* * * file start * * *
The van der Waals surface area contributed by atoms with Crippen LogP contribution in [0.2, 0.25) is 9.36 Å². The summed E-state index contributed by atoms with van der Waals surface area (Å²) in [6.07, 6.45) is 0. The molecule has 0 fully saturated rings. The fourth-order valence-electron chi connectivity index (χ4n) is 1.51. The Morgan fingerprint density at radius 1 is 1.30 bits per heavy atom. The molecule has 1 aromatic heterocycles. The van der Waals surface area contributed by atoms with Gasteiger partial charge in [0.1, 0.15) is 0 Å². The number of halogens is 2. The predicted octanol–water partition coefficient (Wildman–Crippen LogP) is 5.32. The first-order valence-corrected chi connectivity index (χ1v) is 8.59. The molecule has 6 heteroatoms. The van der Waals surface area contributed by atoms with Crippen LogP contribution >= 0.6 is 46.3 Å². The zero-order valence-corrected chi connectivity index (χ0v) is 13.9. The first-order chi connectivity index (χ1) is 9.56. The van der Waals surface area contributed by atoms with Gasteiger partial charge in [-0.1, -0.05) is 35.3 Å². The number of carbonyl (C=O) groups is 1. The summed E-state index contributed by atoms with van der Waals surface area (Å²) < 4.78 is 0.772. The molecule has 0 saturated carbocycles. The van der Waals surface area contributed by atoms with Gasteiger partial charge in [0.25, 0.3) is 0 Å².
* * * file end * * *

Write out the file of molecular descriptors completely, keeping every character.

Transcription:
The van der Waals surface area contributed by atoms with Crippen LogP contribution in [0.2, 0.25) is 9.36 Å². The summed E-state index contributed by atoms with van der Waals surface area (Å²) in [6.07, 6.45) is 0. The molecule has 0 fully saturated rings. The fourth-order valence-electron chi connectivity index (χ4n) is 1.51. The Morgan fingerprint density at radius 1 is 1.30 bits per heavy atom. The molecule has 1 aromatic heterocycles. The van der Waals surface area contributed by atoms with Gasteiger partial charge in [0.1, 0.15) is 0 Å². The number of halogens is 2. The predicted octanol–water partition coefficient (Wildman–Crippen LogP) is 5.32. The first-order valence-corrected chi connectivity index (χ1v) is 8.59. The molecule has 6 heteroatoms. The van der Waals surface area contributed by atoms with Crippen LogP contribution >= 0.6 is 46.3 Å². The zero-order valence-corrected chi connectivity index (χ0v) is 13.9. The first-order chi connectivity index (χ1) is 9.56. The van der Waals surface area contributed by atoms with Gasteiger partial charge in [-0.1, -0.05) is 35.3 Å². The number of carbonyl (C=O) groups is 1. The summed E-state index contributed by atoms with van der Waals surface area (Å²) < 4.78 is 0.772. The molecule has 0 saturated carbocycles. The van der Waals surface area contributed by atoms with Gasteiger partial charge in [0.25, 0.3) is 0 Å².